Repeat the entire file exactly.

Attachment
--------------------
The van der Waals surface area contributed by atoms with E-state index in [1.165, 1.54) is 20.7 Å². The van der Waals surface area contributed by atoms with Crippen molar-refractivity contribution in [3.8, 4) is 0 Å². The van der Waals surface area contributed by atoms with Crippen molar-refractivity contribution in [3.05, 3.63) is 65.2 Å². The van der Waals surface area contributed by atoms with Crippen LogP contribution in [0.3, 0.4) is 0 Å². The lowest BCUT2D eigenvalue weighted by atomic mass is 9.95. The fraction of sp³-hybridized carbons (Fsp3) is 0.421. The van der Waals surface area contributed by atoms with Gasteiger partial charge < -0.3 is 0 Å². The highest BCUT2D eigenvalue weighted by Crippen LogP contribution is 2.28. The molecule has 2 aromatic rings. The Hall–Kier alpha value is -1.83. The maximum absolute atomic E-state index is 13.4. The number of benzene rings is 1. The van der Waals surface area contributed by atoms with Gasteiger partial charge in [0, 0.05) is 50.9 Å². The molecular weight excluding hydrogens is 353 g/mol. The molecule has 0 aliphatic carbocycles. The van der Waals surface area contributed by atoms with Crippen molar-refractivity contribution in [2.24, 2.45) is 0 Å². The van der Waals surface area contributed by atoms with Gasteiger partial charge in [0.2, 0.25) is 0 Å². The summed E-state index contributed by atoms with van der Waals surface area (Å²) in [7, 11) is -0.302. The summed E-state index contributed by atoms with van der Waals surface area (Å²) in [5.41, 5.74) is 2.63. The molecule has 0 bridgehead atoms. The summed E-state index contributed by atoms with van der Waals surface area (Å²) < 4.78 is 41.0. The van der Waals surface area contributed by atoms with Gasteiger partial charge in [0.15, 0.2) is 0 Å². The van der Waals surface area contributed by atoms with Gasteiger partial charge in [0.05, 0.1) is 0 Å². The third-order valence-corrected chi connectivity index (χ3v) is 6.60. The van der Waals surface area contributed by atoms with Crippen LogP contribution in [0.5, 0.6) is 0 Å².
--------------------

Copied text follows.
The van der Waals surface area contributed by atoms with E-state index in [1.165, 1.54) is 20.7 Å². The van der Waals surface area contributed by atoms with Crippen molar-refractivity contribution in [3.8, 4) is 0 Å². The van der Waals surface area contributed by atoms with Crippen molar-refractivity contribution in [3.05, 3.63) is 65.2 Å². The van der Waals surface area contributed by atoms with Crippen LogP contribution in [0.3, 0.4) is 0 Å². The lowest BCUT2D eigenvalue weighted by atomic mass is 9.95. The fraction of sp³-hybridized carbons (Fsp3) is 0.421. The van der Waals surface area contributed by atoms with Gasteiger partial charge < -0.3 is 0 Å². The highest BCUT2D eigenvalue weighted by Crippen LogP contribution is 2.28. The molecule has 2 aromatic rings. The Hall–Kier alpha value is -1.83. The maximum absolute atomic E-state index is 13.4. The number of benzene rings is 1. The van der Waals surface area contributed by atoms with Gasteiger partial charge in [0, 0.05) is 50.9 Å². The molecular weight excluding hydrogens is 353 g/mol. The molecule has 0 aliphatic carbocycles. The van der Waals surface area contributed by atoms with Crippen molar-refractivity contribution in [2.24, 2.45) is 0 Å². The van der Waals surface area contributed by atoms with Gasteiger partial charge in [0.2, 0.25) is 0 Å². The summed E-state index contributed by atoms with van der Waals surface area (Å²) in [7, 11) is -0.302. The summed E-state index contributed by atoms with van der Waals surface area (Å²) in [5.41, 5.74) is 2.63. The molecule has 0 bridgehead atoms. The summed E-state index contributed by atoms with van der Waals surface area (Å²) < 4.78 is 41.0. The van der Waals surface area contributed by atoms with Gasteiger partial charge in [0.15, 0.2) is 0 Å². The van der Waals surface area contributed by atoms with Gasteiger partial charge in [0.05, 0.1) is 0 Å². The third-order valence-corrected chi connectivity index (χ3v) is 6.60. The van der Waals surface area contributed by atoms with Crippen LogP contribution in [0.5, 0.6) is 0 Å².